Another key to a lasting relationship shown to us by Abraham and Sarah (in addition to having a shared vision/click here, and intimacy/click here) is the key of commitment. Love puts up with a lot of flaws and blemishes.
This is one thing that first disillusions newlyweds about marriage. When you’re dating, the couple always tries to keep their best foot forward (and to make sure that foot looks and smells nice.) Blemishes are subdued in courtship. But people don’t look good and smell good 24 hours a day.
And so when you get married, the first thing you see that’s different than before is the blemishes in the other person. Bad breath and cow licks and dirty socks, not to mention bad habits you’ve never seen before.
Believe it or not, but this area of discontent that challenges couples early in their marriages becomes one of the things that strengthens and matures their love later on. There comes a point in every successful marriage where the husband and wife stop holding each other up to impossible standards of success and beauty, and start loving each other for who they really are, warts and all.
Commitment is starting to win the day. And that’s a very liberating place to be at in a relationship. Commitment gives your relationship arms to rest in. And that’s very important when the storms come, and every relationship gets them.
As I study Genesis, I believe the darkest hour in Abraham and Sarah’s relationship was when Abraham slept with Sarah’s servant Hagar, and she became pregnant with Ishmael. Sarah is in agony. Her godly sense of self is shattered. And yet through this excruciating episode, Sarah stays committed and their relationship survives.
Commitment is a concept that stands as a rebuke to the consumer culture we live in today. In a consumer culture, the number one priority in a person’s life is meeting his or her felt needs. The pursuit of private happiness is what matters most. This attitude is killing the church today. “Well, should we go to church this morning?” the consumer Christian asks on Sunday morning. “Should we go to our small group meeting? Should I read my Bible?”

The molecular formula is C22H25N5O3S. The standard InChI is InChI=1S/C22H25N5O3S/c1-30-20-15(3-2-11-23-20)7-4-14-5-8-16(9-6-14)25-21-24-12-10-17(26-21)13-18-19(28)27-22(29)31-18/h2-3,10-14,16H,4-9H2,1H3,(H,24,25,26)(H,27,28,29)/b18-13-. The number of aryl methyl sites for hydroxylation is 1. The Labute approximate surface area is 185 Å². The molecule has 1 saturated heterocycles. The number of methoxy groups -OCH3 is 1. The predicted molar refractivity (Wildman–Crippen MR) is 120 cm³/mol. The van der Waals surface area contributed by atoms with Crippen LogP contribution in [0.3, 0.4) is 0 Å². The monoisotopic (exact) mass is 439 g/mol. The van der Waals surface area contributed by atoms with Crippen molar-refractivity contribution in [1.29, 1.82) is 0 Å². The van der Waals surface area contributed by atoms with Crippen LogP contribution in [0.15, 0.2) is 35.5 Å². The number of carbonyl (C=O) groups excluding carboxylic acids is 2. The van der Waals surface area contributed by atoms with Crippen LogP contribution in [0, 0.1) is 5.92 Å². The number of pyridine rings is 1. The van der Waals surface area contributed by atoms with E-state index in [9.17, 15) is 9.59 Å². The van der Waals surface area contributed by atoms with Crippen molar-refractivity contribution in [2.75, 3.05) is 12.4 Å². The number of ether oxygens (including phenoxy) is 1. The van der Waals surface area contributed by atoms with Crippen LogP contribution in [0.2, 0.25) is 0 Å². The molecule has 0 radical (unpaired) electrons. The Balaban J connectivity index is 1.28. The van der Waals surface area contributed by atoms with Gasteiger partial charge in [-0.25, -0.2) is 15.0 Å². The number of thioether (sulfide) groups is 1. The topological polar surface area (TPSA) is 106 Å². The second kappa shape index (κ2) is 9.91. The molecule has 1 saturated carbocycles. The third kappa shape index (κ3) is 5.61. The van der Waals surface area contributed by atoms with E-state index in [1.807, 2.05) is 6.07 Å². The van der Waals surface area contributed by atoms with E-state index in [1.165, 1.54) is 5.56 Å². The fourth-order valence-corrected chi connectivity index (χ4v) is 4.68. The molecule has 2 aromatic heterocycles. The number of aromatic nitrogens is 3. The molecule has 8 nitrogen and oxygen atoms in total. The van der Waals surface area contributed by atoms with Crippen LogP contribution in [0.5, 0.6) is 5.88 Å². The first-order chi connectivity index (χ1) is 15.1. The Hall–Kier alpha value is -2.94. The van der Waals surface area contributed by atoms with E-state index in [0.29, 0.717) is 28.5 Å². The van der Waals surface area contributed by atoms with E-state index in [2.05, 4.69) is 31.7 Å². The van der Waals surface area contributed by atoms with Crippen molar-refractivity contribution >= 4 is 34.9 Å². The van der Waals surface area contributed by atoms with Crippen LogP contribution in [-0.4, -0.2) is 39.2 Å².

Our country is filled with McChristians who have a pathetic kind of McFaith, in a God called McJesus who exists to meet their every need. And the tell-tale sign of this – no commitment.
This same affliction is wreaking havoc on relationships today. In a secular study called, “Marriage in America”, the authors wrote: “Marriage has increasingly been reduced to a vehicle for the emotional fulfillment of adult partners. ‘Till death do us part’ has been replaced by ‘as long as I am happy.’”
Meanwhile, the children suffer for their parent’s self-absorption and lack of commitment. You know the statistics: in the past generation, juvenile crime is up, teen suicide has tripled, drug abuse, eating disorders, and depression among young have soared. The report goes on to say that our nation must “reclaim the ideal of marital permanence and affirm marriage as the preeminent environment for childrearing.” (Yet one more reason for us to tell our legislators and judges why the historical, traditional view of marriage must be upheld.)
So a secular study concludes what Abraham and Sarah modeled for us 4,000 years ago: commitment produces relationships that last.